First things first: I’m sorry for the irregularity of this blog, three pieces in two days, but before that, nothing for over a week?
Well, the thing is I’m just not all that organised, plus as the posts suggest, THINGS ARE ACTUALLY HAPPENING!!
Last week via my fellow Language Assistants (LAs) and in fact over the past month from other Southampton Students on their year abroad, I have heard a lot of discomforting things about the amount of paper work and hoop jumping required to be here, in Spain. The simalteneously most terrifying and hysterical account can be found here: http://heather.in/spain/hating-banks/
This meant that yesterday, when I started out on my intrepid quest to go bravely and do what pretty much everyone else had already tried, I was terrified!
Much to my surprise however, everything was incredibly straight forward, people were friendly, useful and let me get away with maybe being short of a few requirements. In fact, the hardest thing was topping up my bus pass to get back to school!
So, just in case there is anyone out there who has yet to go enjoy the fun that is Spanish bureaucracy, I came up with some top tips:
1. Do your research.
Talk to people, or get told, which ever is easiest. This means you’ll know what to bring to each meeting, as if you’re short of anything that may just be a dead end.
This also goes for knowing what you don’t need. For a bank account you do not need a NIE, so when I was asked to present mine I was able to get around the fact I didn’t have one. Know your facts and use them assertively.
2. Dress like a boss.
No, litterally, I dressed as my dad’s partner does for work and she is a boss! A smart dress or suit says authority, says you know what you want; jeans and trainers don’t.
Not that this is actually crucial, but the clack of my heels gave me the confidence that I was going into that office and I was going to get sh*t done.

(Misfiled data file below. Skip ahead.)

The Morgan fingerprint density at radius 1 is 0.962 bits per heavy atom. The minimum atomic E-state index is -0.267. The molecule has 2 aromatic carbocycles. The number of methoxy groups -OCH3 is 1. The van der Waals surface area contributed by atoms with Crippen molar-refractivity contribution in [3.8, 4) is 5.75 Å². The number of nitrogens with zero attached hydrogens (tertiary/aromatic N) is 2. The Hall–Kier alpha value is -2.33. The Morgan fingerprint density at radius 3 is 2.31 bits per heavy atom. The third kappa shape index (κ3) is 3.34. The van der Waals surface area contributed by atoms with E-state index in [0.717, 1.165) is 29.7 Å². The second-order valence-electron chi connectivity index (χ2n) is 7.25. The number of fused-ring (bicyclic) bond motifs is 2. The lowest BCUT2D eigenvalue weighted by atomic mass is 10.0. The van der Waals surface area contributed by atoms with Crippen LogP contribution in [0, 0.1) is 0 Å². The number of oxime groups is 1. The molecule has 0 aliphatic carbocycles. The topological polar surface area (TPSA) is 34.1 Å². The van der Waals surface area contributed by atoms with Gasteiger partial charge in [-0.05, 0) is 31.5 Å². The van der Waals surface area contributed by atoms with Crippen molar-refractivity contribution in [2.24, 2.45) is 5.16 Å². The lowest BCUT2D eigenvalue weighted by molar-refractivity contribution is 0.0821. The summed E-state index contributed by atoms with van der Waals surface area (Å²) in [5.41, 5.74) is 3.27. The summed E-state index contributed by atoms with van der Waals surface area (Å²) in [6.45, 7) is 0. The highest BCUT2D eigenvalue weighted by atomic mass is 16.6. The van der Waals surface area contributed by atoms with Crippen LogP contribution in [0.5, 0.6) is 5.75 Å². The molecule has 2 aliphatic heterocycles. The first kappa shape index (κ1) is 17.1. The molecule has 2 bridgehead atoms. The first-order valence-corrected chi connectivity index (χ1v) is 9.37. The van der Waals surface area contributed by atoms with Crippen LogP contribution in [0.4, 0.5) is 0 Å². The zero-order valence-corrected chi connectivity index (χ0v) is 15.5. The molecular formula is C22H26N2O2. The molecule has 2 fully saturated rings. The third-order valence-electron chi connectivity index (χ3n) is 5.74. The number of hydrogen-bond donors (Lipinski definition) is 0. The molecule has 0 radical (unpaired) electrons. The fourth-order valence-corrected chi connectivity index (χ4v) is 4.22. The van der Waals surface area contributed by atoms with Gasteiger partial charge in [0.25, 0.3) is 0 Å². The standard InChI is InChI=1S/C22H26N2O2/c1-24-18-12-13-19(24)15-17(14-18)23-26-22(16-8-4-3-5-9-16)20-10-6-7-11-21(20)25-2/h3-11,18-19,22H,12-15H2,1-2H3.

Like a Boss!
3. Be prepared to speak the language.
If you’re applying for a residency permit, VISA, or any kind of document that grants you access to a country for an extended period, they will probably expect you to at least have a vague grasp on the lingo. Its also rude to expect them to speak your language and all very possible that they don’t or even just won’t.
However, don’t be afraid to ask anyone you come across to explain again or speak slower, after all it is only the start of your trip. They don’t need to know that you’ve been studying Spanish for x-million years. Its good to try, but don’t let yourself get lost: clarifying could save you from a time consuming mistake.
4. Don’t be afraid to ask for help.
When I was filling out my NIE form, I couldn’t make head nor tail of it once I got past ‘nombre’, ‘apelido’ and ‘fecha de nacimiento’. Instead of panicking or turning to some iffy google explanation which would have probably seen me even more confused, I simply asked for help.
Suddenly, my fairy godmother of a tutor and head teacher of my school swept down on me and lo-and-behold it was filled out for me! You might say I should stand on my own two feet, but I did: I stood up and asked. Its always going to be easier to bite the bullet and ask someone who knows what they’re doing than wallow about in the murky depths of confusion.
5. Finally, SMILE!
A smile costs nothing, but gives much
A smile gets people to help, to show you the way and a simple thank you can ensure the recurrence of this phenomenon. If you come in, grumpy and surly, it might be that they’re not so willing to explain something twice, to go out of their way to get you something which is neither here nor there to them. After all, its you who needs the documents.
A smile (and some pleading) got me a bank account when I had (and still do have) no permanent address; a smile got Nice Mr Bank Man to do me that extra photocopy of my passport I needed for my NIE; a smile got me someone who was happy to talk slowly and talk me through the endless documents I had to fill out.
But then again, this might just be in Pais Vasco. But if you’ve still got this to go through, buena suerte, I think you still might need it!